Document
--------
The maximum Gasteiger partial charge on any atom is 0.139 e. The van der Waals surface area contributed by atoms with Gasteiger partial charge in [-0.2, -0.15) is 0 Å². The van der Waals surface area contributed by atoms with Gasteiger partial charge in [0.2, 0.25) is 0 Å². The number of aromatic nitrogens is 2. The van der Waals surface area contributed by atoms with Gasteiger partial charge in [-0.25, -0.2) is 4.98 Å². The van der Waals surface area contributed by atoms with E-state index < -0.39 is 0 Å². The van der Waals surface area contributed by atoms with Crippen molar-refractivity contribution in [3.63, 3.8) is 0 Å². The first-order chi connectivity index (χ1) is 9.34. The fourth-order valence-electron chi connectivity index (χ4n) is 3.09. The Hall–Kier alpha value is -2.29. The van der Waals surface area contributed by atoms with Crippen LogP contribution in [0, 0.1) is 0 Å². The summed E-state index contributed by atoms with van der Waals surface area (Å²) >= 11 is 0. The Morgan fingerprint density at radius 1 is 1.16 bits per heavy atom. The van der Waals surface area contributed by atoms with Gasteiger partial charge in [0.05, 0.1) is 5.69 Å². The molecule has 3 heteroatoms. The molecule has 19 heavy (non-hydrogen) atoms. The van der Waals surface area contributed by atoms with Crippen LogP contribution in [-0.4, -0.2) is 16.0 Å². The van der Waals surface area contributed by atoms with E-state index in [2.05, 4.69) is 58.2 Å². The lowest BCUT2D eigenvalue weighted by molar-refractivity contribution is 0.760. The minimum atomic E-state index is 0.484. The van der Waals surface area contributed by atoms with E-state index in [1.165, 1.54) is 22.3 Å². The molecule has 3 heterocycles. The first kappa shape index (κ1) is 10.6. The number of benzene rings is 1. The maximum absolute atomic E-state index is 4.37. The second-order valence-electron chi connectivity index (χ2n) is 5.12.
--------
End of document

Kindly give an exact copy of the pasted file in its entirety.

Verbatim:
The maximum Gasteiger partial charge on any atom is 0.139 e. The van der Waals surface area contributed by atoms with Gasteiger partial charge in [-0.2, -0.15) is 0 Å². The van der Waals surface area contributed by atoms with Gasteiger partial charge in [0.2, 0.25) is 0 Å². The number of aromatic nitrogens is 2. The van der Waals surface area contributed by atoms with Gasteiger partial charge in [-0.25, -0.2) is 4.98 Å². The van der Waals surface area contributed by atoms with E-state index < -0.39 is 0 Å². The van der Waals surface area contributed by atoms with Crippen molar-refractivity contribution in [3.63, 3.8) is 0 Å². The first-order chi connectivity index (χ1) is 9.34. The fourth-order valence-electron chi connectivity index (χ4n) is 3.09. The Hall–Kier alpha value is -2.29. The van der Waals surface area contributed by atoms with Crippen LogP contribution in [0, 0.1) is 0 Å². The summed E-state index contributed by atoms with van der Waals surface area (Å²) >= 11 is 0. The Morgan fingerprint density at radius 1 is 1.16 bits per heavy atom. The van der Waals surface area contributed by atoms with Gasteiger partial charge in [0.05, 0.1) is 5.69 Å². The molecule has 3 heteroatoms. The molecule has 19 heavy (non-hydrogen) atoms. The van der Waals surface area contributed by atoms with Crippen LogP contribution in [-0.4, -0.2) is 16.0 Å². The van der Waals surface area contributed by atoms with E-state index in [2.05, 4.69) is 58.2 Å². The lowest BCUT2D eigenvalue weighted by molar-refractivity contribution is 0.760. The minimum atomic E-state index is 0.484. The van der Waals surface area contributed by atoms with E-state index in [1.165, 1.54) is 22.3 Å². The molecule has 3 heterocycles. The first kappa shape index (κ1) is 10.6. The number of benzene rings is 1. The maximum absolute atomic E-state index is 4.37. The second-order valence-electron chi connectivity index (χ2n) is 5.12.